Written by: Ignacio Sanz Perez
The Eighth Circuit Court of Appeals upholds TPS holders’ right to seek legal permanent residency “regardless of whether they entered the United States without inspection.” Velasquez v. Barr., No. 19-1148, at 14 (8th Cir. 2020). In practical terms, this means that receiving TPS status cures the manner of entry for those who came without inspection and remained in the United States.
This decision benefits TPS residents in Arkansas, Iowa, Minnesota, Missouri, Nebraska, North Dakota, and South Dakota (States within the 8th Circuit). Before, a similar rule would only extend to resident from Alaska, Arizona, California, Guam, Hawaii, Idaho, Kentucky, Michigan, Montana, Northern Mariana Islands, Nevada, Ohio, Oregon, Tennessee, and Washington.
To become a permanent resident in the United States, eligible applicants must be in lawful status and entered the country after being inspected and admitted -exceptions may apply. It’s undisputed that TPS beneficiaries “shall be considered as being in, and maintaining, lawful status as a nonimmigrant.” 8 U.S.C. § 1254a(f)(4). However, the Department of Homeland Security claims that TPS recipients must also be separately inspected and admitted when they previously entered without inspection.
In Velasquez, the Appeal Court settled this unnecessary conundrum: TPS recipients “must also be considered ‘inspected and admitted’ under § 1255(a)”. Velasquez v. Barr., No. 19-1148, at 8 (8th Cir. 2020). TPS equals an admission into the United States “for purposes of adjustment of status,” meaning that TPS holders who are otherwise beneficiaries of a family or employment petition are eligible to adjust status of a legal permanent resident.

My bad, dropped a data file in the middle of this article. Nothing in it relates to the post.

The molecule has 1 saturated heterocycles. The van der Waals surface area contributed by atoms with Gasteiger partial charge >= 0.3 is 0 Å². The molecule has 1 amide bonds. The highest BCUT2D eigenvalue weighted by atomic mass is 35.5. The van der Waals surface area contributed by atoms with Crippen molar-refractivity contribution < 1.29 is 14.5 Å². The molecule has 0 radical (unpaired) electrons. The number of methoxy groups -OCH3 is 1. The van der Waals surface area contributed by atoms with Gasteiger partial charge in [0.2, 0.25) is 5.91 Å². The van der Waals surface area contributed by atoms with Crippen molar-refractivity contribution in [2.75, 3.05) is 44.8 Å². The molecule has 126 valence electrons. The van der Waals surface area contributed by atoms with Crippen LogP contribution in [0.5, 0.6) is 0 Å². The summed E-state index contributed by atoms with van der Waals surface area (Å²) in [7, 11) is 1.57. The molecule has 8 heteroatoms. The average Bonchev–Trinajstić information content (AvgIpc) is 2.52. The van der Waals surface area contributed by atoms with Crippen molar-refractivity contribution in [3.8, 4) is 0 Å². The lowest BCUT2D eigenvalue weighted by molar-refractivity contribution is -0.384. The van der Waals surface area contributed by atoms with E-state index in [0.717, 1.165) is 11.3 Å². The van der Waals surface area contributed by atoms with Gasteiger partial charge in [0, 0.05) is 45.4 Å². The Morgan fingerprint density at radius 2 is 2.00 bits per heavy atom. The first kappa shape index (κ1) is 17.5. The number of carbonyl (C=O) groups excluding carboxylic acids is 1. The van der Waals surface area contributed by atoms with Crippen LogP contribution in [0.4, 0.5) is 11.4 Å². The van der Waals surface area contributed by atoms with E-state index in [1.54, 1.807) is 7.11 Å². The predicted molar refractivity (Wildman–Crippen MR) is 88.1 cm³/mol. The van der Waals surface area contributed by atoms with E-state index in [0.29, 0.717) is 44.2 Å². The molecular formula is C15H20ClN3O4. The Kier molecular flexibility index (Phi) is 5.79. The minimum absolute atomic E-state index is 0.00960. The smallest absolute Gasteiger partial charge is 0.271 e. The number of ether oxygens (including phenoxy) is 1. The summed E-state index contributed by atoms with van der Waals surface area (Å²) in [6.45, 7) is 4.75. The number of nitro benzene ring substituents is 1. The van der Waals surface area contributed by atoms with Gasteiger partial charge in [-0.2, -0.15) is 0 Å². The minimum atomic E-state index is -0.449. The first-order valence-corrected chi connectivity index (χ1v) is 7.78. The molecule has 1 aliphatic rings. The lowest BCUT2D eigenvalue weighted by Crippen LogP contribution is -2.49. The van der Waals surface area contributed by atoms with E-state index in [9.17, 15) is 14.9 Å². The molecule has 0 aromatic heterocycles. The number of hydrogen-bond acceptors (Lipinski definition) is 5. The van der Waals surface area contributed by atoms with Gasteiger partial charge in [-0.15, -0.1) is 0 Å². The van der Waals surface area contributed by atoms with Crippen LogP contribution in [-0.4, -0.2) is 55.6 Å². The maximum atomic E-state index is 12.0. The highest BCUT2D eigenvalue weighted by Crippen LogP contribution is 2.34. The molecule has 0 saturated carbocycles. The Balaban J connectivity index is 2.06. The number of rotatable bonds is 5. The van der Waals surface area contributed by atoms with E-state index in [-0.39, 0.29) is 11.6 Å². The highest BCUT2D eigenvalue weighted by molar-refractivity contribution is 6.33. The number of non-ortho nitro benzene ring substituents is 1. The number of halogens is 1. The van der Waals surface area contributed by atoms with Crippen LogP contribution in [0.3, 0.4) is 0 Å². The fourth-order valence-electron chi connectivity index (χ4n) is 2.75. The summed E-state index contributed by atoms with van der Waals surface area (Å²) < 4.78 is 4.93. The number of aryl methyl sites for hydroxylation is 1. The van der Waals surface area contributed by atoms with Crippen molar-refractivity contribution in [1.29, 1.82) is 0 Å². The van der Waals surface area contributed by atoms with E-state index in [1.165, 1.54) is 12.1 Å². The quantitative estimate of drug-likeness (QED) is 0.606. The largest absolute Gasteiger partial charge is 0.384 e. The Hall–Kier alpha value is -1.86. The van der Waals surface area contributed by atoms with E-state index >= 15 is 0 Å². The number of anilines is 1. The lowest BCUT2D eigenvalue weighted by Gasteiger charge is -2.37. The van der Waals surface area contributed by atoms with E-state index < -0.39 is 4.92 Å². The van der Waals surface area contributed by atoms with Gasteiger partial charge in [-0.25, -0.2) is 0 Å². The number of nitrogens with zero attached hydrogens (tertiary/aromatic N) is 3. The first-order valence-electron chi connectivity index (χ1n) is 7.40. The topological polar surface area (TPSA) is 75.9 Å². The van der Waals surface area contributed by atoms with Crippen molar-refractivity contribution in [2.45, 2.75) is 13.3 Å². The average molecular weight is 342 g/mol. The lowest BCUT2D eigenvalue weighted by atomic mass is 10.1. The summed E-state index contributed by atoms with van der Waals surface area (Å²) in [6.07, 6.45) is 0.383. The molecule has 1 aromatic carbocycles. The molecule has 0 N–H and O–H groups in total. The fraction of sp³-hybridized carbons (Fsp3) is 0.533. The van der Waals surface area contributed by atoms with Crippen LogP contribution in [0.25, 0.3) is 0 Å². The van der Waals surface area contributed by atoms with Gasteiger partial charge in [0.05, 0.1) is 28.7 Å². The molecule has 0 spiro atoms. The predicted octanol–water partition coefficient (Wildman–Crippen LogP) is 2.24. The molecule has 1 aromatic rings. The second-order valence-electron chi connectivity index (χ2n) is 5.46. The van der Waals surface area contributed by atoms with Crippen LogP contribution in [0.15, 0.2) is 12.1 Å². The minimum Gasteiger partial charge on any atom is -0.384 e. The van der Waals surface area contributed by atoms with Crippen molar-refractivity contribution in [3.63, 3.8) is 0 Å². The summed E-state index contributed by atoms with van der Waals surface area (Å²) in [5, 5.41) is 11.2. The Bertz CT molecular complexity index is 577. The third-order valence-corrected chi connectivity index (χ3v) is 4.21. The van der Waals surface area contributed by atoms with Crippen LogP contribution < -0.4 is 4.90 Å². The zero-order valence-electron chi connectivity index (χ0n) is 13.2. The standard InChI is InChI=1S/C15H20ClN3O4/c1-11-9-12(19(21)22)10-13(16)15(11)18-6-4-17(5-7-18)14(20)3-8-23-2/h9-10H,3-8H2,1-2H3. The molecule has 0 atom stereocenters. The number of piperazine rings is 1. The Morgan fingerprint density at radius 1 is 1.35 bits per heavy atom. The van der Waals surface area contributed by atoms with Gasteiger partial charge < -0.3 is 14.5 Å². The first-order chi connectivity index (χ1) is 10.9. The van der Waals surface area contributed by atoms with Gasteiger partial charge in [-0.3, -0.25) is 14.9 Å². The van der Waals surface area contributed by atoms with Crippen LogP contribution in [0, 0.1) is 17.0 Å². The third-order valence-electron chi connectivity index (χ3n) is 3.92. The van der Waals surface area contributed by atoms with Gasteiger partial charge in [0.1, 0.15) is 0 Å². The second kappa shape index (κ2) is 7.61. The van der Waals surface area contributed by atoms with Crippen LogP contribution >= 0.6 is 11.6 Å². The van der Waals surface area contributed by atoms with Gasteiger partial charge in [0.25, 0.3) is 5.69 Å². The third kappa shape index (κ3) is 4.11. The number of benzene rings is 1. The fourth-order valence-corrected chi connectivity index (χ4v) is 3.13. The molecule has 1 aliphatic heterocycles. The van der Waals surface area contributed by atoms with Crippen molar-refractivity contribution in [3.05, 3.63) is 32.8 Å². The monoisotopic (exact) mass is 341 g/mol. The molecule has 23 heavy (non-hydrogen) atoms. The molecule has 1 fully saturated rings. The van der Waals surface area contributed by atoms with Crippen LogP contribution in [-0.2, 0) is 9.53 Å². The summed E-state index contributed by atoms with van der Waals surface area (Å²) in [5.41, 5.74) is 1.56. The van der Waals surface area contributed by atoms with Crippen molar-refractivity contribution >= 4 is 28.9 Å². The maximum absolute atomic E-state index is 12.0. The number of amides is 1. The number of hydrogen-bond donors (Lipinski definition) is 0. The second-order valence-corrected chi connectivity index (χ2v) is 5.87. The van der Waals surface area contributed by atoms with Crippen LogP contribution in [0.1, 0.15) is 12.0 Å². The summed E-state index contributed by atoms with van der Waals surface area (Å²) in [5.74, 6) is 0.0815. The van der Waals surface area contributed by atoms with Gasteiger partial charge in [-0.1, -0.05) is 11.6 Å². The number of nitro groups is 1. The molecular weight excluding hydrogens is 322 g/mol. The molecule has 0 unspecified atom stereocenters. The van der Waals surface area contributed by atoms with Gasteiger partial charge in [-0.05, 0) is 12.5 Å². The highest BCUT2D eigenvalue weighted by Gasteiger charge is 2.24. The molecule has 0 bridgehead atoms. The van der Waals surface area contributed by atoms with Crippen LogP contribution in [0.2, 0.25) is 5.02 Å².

With this holding, the 8th Circuit Court joined the 6th and 9th Circuit Courts of Appeal. However, given that the 5th and 11th Circuit Courts of Appeal disagree with this result, the split increases the possibility that this case may end up before the U.S. Supreme Court, which now enjoys a substantial 6-3 conservative majority that could side with the position pushed by the Department of Homeland Security.
If you happen to be a TPS recipient residing in Arkansas, Iowa, Minnesota, Missouri, Nebraska, North Dakota, and South Dakota, we strongly recommend you seek legal advice as soon as possible because a new path for a green card may have opened for you.